Charlotte: If we're talking about addiction, which is a mental illness and a disorder, the addiction itself is symptomatic of a deeper psychological issue. An addiction can be anything. It can be social media, it can be drugs, it can be gaming, alcohol, exercise, or food. It could be anything, but there's a function of that addiction and it is essentially escapism. It stops us from thinking about the things that we are distressed by and the emotional things inside of ourselves that are more deeply buried. We may find these traumatic, so we find some form of distraction to prevent us from thinking about it. From a sort of neurobiological perspective, the same neural systems are exploited in all addictions, whether that's gaming, drugs, or drinking. That dopamine is in place and serotonin is in place. You've got all these neurotransmitters that are being released into the brain to make us feel good. When we first evolved as humans those neural pathways in our brain evolved to enhance the survival of the human race. We would enjoy activities that would encourage procreation, so eating, sex and things like that. What then happened was that drugs came along, and they hijacked those neural pathways in our brain. People could use them to get the same sort of feeling as when you eat nice food. You think ‘oh gosh that's so good!’. It's that same sort of thing. As we’ve progressed as a society, and as humans we’ve evolved, there are more and more things that can provide us with that feeling of ‘wow, I feel great about myself’ or ‘this makes me feel happy, this makes me feel good’. I suppose that, if we're looking at addiction, that's why people are doing it. They're trying to feel good about something or avoid their issues.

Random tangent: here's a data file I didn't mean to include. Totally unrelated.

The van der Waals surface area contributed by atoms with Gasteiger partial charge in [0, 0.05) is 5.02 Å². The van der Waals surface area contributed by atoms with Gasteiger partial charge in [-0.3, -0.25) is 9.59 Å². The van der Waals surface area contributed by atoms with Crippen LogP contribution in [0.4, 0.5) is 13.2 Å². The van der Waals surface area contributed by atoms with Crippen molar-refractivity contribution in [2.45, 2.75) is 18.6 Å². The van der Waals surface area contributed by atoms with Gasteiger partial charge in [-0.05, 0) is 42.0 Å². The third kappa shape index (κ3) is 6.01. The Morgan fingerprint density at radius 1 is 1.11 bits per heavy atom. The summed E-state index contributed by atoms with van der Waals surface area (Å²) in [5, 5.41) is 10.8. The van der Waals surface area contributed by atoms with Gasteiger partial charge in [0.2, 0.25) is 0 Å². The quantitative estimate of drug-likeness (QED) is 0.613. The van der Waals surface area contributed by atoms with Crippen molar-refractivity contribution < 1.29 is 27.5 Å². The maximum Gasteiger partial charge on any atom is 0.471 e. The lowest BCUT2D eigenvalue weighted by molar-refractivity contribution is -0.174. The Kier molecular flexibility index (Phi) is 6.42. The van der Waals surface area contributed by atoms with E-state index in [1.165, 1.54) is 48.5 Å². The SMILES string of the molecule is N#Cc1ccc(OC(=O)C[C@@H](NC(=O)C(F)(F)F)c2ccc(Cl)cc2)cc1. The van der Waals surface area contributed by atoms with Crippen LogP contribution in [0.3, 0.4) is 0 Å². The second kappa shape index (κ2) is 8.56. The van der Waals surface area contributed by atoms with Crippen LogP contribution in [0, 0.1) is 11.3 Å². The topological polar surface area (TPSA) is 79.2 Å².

I’d say that all of us tend to spend quite a lot of time on our phone because it's easily accessible. I would say a lot of people spend too much time on their phones and not enough time present in the moment. This has an impact on so many things around us, especially if you're a parent and you're not emotionally present for your children. That can have quite an impact on their development. Even in your own world and in your own functioning, you're not really noticing what's going on around you or soaking in other people or what they're giving off around you. I think that's sad when we get to that point.